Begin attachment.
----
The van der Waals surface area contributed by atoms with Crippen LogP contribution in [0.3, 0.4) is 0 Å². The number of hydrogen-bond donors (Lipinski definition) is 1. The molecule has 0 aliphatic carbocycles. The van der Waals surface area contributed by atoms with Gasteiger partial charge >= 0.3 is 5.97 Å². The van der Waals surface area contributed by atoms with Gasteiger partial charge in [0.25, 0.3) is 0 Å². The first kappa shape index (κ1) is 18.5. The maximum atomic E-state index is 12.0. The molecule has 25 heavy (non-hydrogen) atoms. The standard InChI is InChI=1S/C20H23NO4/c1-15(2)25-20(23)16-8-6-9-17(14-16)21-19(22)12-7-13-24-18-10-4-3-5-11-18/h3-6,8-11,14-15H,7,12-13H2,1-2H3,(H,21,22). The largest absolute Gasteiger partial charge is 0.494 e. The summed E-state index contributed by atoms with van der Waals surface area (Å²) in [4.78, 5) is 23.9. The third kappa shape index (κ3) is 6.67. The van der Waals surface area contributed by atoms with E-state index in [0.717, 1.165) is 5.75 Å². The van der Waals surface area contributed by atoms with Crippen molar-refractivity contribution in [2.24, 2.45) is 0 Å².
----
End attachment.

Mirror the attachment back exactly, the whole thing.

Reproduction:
The van der Waals surface area contributed by atoms with Crippen LogP contribution in [0.3, 0.4) is 0 Å². The number of hydrogen-bond donors (Lipinski definition) is 1. The molecule has 0 aliphatic carbocycles. The van der Waals surface area contributed by atoms with Gasteiger partial charge >= 0.3 is 5.97 Å². The van der Waals surface area contributed by atoms with Gasteiger partial charge in [0.25, 0.3) is 0 Å². The first kappa shape index (κ1) is 18.5. The maximum atomic E-state index is 12.0. The molecule has 25 heavy (non-hydrogen) atoms. The standard InChI is InChI=1S/C20H23NO4/c1-15(2)25-20(23)16-8-6-9-17(14-16)21-19(22)12-7-13-24-18-10-4-3-5-11-18/h3-6,8-11,14-15H,7,12-13H2,1-2H3,(H,21,22). The largest absolute Gasteiger partial charge is 0.494 e. The summed E-state index contributed by atoms with van der Waals surface area (Å²) in [4.78, 5) is 23.9. The third kappa shape index (κ3) is 6.67. The van der Waals surface area contributed by atoms with E-state index in [0.717, 1.165) is 5.75 Å². The van der Waals surface area contributed by atoms with Crippen molar-refractivity contribution in [2.24, 2.45) is 0 Å².